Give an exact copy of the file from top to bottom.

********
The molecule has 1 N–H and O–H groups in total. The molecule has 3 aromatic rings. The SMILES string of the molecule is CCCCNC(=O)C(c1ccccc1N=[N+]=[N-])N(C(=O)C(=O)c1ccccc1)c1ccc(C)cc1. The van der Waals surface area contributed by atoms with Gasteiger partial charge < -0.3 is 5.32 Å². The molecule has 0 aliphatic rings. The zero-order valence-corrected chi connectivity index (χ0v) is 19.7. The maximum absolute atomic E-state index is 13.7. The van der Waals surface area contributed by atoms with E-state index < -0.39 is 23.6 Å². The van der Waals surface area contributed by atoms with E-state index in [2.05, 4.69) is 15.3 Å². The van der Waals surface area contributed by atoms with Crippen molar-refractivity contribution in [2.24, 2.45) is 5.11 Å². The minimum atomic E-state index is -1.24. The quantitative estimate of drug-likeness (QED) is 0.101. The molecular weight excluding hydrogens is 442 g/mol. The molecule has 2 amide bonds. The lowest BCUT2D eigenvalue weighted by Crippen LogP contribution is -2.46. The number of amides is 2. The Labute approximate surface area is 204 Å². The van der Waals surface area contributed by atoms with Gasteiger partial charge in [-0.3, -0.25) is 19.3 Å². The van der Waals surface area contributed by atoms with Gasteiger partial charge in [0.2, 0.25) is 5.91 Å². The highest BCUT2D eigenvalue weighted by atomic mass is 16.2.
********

The molecule has 1 N–H and O–H groups in total. The molecule has 3 aromatic rings. The SMILES string of the molecule is CCCCNC(=O)C(c1ccccc1N=[N+]=[N-])N(C(=O)C(=O)c1ccccc1)c1ccc(C)cc1. The van der Waals surface area contributed by atoms with Gasteiger partial charge < -0.3 is 5.32 Å². The molecule has 0 aliphatic rings. The zero-order valence-corrected chi connectivity index (χ0v) is 19.7. The maximum absolute atomic E-state index is 13.7. The van der Waals surface area contributed by atoms with E-state index < -0.39 is 23.6 Å². The van der Waals surface area contributed by atoms with E-state index in [2.05, 4.69) is 15.3 Å². The van der Waals surface area contributed by atoms with Crippen molar-refractivity contribution in [2.24, 2.45) is 5.11 Å². The minimum atomic E-state index is -1.24. The quantitative estimate of drug-likeness (QED) is 0.101. The molecular weight excluding hydrogens is 442 g/mol. The molecule has 2 amide bonds. The lowest BCUT2D eigenvalue weighted by Crippen LogP contribution is -2.46. The number of amides is 2. The Labute approximate surface area is 204 Å². The van der Waals surface area contributed by atoms with Gasteiger partial charge in [-0.3, -0.25) is 19.3 Å². The van der Waals surface area contributed by atoms with Gasteiger partial charge in [0.2, 0.25) is 5.91 Å². The highest BCUT2D eigenvalue weighted by atomic mass is 16.2.